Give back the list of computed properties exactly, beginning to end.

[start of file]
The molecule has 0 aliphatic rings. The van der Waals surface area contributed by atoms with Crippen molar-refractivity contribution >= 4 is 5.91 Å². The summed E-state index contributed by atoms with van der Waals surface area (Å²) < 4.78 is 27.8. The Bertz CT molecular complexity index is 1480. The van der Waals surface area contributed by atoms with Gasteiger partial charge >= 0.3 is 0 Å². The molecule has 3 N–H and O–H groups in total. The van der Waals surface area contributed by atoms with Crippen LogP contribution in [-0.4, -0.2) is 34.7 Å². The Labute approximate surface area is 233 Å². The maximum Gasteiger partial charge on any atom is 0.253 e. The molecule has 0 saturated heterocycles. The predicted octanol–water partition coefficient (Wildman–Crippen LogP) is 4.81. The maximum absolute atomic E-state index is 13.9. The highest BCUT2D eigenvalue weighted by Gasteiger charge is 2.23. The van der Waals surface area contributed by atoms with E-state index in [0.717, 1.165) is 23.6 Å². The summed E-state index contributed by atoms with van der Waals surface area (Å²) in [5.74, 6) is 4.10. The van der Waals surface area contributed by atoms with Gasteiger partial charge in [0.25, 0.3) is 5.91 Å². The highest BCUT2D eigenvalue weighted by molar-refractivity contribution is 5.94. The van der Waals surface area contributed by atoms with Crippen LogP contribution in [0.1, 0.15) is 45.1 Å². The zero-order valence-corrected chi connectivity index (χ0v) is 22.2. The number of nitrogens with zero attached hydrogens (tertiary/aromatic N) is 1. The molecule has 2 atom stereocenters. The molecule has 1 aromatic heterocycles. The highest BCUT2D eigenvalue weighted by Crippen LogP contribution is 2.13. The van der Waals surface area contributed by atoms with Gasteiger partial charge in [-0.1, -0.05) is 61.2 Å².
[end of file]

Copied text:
The molecule has 0 aliphatic rings. The van der Waals surface area contributed by atoms with Crippen molar-refractivity contribution >= 4 is 5.91 Å². The summed E-state index contributed by atoms with van der Waals surface area (Å²) < 4.78 is 27.8. The Bertz CT molecular complexity index is 1480. The van der Waals surface area contributed by atoms with Gasteiger partial charge >= 0.3 is 0 Å². The molecule has 3 N–H and O–H groups in total. The van der Waals surface area contributed by atoms with Crippen LogP contribution in [-0.4, -0.2) is 34.7 Å². The Labute approximate surface area is 233 Å². The maximum Gasteiger partial charge on any atom is 0.253 e. The molecule has 0 saturated heterocycles. The predicted octanol–water partition coefficient (Wildman–Crippen LogP) is 4.81. The maximum absolute atomic E-state index is 13.9. The highest BCUT2D eigenvalue weighted by Gasteiger charge is 2.23. The van der Waals surface area contributed by atoms with E-state index in [0.717, 1.165) is 23.6 Å². The summed E-state index contributed by atoms with van der Waals surface area (Å²) in [5.74, 6) is 4.10. The van der Waals surface area contributed by atoms with Gasteiger partial charge in [0.25, 0.3) is 5.91 Å². The highest BCUT2D eigenvalue weighted by molar-refractivity contribution is 5.94. The van der Waals surface area contributed by atoms with Crippen LogP contribution in [0.1, 0.15) is 45.1 Å². The zero-order valence-corrected chi connectivity index (χ0v) is 22.2. The number of nitrogens with zero attached hydrogens (tertiary/aromatic N) is 1. The molecule has 2 atom stereocenters. The molecule has 1 aromatic heterocycles. The highest BCUT2D eigenvalue weighted by Crippen LogP contribution is 2.13. The van der Waals surface area contributed by atoms with Gasteiger partial charge in [-0.1, -0.05) is 61.2 Å².